As always, news this week centered on the perpetual question — what is in our food? For the past seven days the media was focused on livestock. The New York Times in particular has taken up the issue of industrial chicken. Last week Nicholas Kristof reported on arsenic in our chicken for the Times and this week he wrote about the state of industrial eggs. Times reporter Stephanie Strom also chimed in with an article on E. Coli levels in grocery store chicken. But ultimately, the FDA’s (mostly) positive announcement about voluntarily phasing out livestock antibiotics overshadowed all unsettling chicken-related stories.
The Problem With Grocery Store Chickens
According to a study by the Physicians Committee for Responsible Medicine, 48% of a small sample of store-bought chicken contained E. Coli, which is a possible indicator of fecal contamination. The study looked at 120 samples of over a dozen brands of grocery store chicken from 10 cities. Conventional chicken samples contained 48% E. Coli, and antibiotic-free chicken didn’t fare much better, with E. Coli present in 46% of samples. The authors of the study state ominously in the conclusion, “While consumers are counseled by the USDA to apply high cooking heat to poultry products, this treatment simply cooks the feces along with the muscle tissue and does nothing to remove it from the ingested product.” Strom’s New York Times report on the subject is no more comforting. She quotes director of the Center for Food Safety at the University of Georgia, Dr. Michael Doyle, saying, “What’s surprising to me is that they didn’t find more.” But she does report that the study was criticized for its assumption that the E. Coli was a definite result of fecal contamination. Naturally, the National Chicken Council responded, calling the study “misleading.”
In case this study left you thinking twice about shopping at your local grocery store, Kristof’s piece on egg processing is enough to send you running to the nearest farmer’s market. On Wednesday, Kristof reported that the Humane Society would publicize the findings of an undercover investigation into Kreider Farms. Kreider is a massive industrial egg producer that churns out millions of eggs a day for major supermarket chains. Needless to say, what the investigator found wasn’t pretty. He reported mice on the conveyor belts amongst the eggs, piles of manure, chickens crammed into cages, and automatic feeding carts that occasionally decapitated the chickens. A representative from Kreider told Kristof that the accusations were a “gross distortion of Kreider farms, our employees and the way we care for our birds.” To back up his allegations, the undercover investigator took this disturbing footage during his six-weeks undercover at Kreider (don’t watch while eating chicken).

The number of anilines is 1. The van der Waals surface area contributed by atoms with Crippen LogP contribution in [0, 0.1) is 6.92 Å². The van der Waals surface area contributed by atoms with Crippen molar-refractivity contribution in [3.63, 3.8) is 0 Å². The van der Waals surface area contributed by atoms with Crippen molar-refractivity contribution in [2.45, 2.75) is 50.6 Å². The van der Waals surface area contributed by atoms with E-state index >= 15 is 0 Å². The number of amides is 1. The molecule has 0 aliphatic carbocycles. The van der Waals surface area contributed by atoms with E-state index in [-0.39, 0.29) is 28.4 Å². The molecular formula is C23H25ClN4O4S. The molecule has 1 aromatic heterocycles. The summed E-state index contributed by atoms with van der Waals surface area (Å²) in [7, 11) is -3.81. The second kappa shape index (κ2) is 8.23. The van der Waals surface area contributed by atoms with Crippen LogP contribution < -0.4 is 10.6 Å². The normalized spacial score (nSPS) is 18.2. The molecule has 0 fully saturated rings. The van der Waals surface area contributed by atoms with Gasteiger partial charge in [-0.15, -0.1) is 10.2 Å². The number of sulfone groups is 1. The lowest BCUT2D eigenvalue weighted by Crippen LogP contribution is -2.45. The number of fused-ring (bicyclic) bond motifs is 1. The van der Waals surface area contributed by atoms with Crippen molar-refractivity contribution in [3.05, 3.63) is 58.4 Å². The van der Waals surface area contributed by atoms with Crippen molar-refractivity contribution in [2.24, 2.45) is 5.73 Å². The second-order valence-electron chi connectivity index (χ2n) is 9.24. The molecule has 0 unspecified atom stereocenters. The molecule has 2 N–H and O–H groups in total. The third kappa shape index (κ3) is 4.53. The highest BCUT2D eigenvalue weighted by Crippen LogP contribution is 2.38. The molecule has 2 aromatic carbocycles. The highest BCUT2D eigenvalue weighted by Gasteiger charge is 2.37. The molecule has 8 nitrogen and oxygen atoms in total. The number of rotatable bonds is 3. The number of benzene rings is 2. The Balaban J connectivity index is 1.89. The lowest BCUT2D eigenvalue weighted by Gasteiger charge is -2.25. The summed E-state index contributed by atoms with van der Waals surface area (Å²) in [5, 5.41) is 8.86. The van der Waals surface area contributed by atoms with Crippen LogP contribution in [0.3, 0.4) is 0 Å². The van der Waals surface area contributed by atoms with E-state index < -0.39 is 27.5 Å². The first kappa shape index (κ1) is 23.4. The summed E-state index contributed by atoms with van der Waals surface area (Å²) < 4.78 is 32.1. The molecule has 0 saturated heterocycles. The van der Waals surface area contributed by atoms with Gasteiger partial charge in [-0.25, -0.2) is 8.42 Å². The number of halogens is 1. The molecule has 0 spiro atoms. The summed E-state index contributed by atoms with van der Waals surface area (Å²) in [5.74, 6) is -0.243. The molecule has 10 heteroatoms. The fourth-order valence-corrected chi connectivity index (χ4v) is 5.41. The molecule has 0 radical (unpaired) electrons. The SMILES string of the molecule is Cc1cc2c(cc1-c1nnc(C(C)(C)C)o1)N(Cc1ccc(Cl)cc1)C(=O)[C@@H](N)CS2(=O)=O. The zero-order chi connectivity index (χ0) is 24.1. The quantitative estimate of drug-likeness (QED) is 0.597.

The FDA on Livestock Antibiotics
This week the FDA announced its plan for veterinary drug producers to limit the availability of over-the-counter antibiotics in an effort to curb their use in livestock production and the subsequent rise in antibiotic-resistant pathogens. The only catch — the plan is voluntary. The FDA hopes to stop the common practice of using antibiotics for “production” purposes and instead make them available only for treating sick animals under veterinary supervision. Currently, 80% of antibiotics sold in the U.S. go to animals, and their constant use can lead to the emergence of fatal superbugs like MRSA (a potentially deadly staph bacteria that kills more Americans a year than AIDS). Not everyone is pleased with the voluntary nature of the FDA’s proposal. Helena Bottemiller of Food Safety News quoted Congresswoman Louis Slaughter (D-NY) saying, “Nonbinding recommendations are not a strong enough antidote to the problem.” Advocacy groups like The Union of Concerned Scientists and The Center for Science in the Public Interest expressed similar concerns. The FDA first talked about restricting the use of livestock antibiotics in 1977, but so far this is the only major step they’ve taken toward that goal.